Mitt Romney campaign needed $20 million loan to get through primary

Mitt Romney’s presidential campaign has no shortage of money, but a Federal Election Commission filing to be released on Thursday will show the campaign $15 million in debt, according to news reports.

The Romney campaign needed a $20 million loan last month to get through the primary season because the bulk of its remaining funds were earmarked for the general election and could not be spent until Romney accepted the Republican nomination on Aug. 30. The campaign quickly repaid $5 million to the Bank of Georgetown after Romney’s nomination, but its end-of-August report to the FEC will still reflect $15 million in debt.


Romney’s campaign has paid back another $4 million this month and will pay off the remainder soon, according to the National Review Online, the first outlet to report the loan.

The loan is one example of how campaigns can legally work around FEC spending limits. Romney’s campaign, flush with cash it could not yet spend, used its general-election money as collateral to secure a massive loan that it could spend during the primary.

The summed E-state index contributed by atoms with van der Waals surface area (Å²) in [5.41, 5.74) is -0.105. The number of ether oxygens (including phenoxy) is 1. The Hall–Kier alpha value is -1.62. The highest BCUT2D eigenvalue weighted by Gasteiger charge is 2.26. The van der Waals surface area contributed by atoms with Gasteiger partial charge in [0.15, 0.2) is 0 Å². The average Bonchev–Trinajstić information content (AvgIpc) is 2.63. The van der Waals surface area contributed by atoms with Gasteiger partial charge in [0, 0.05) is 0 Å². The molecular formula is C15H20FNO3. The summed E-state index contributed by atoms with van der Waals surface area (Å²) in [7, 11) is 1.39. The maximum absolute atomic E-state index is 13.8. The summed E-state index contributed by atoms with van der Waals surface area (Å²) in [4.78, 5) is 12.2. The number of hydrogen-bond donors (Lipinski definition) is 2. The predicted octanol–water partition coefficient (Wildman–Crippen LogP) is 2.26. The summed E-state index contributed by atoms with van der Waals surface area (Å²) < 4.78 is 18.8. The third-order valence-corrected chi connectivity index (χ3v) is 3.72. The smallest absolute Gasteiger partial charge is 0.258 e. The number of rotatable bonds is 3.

“We realized that we could collateralize this debt with $20 million of general-election funds that were already sitting in our bank account,’’ a Romney aide told the National Review Online.

An FEC spokesperson confirmed there is no regulation prohibiting the use of general-election money as collateral on primary-election loans. Campaigns can use general-election money to repay such loans, provided they receive permission to redesignate general-election contributions from donors who did not reach their legal limits during the primary. Alternatively, the Romney campaign could pay off the loan by raising new money that donors designate for the primary, even though the primary election is over.

Romney’s joint fund-raising committee has raised more than $100 million in each of the last three months and had $168.5 million on hand at the end of August. President Obama’s joint committee has not disclosed its cash on hand, but it had $62 million less than Romney’s at the end of July.


Romney was not free to use the extra cash as he pleased, however. An individual donor can give as much as $5,000 to a presidential candidate but can direct no more than $2,500 to either the primary or the general election.

Such divisions of large gifts apparently left Romney, near the end of the primary, unable to use much of the money he had raised.

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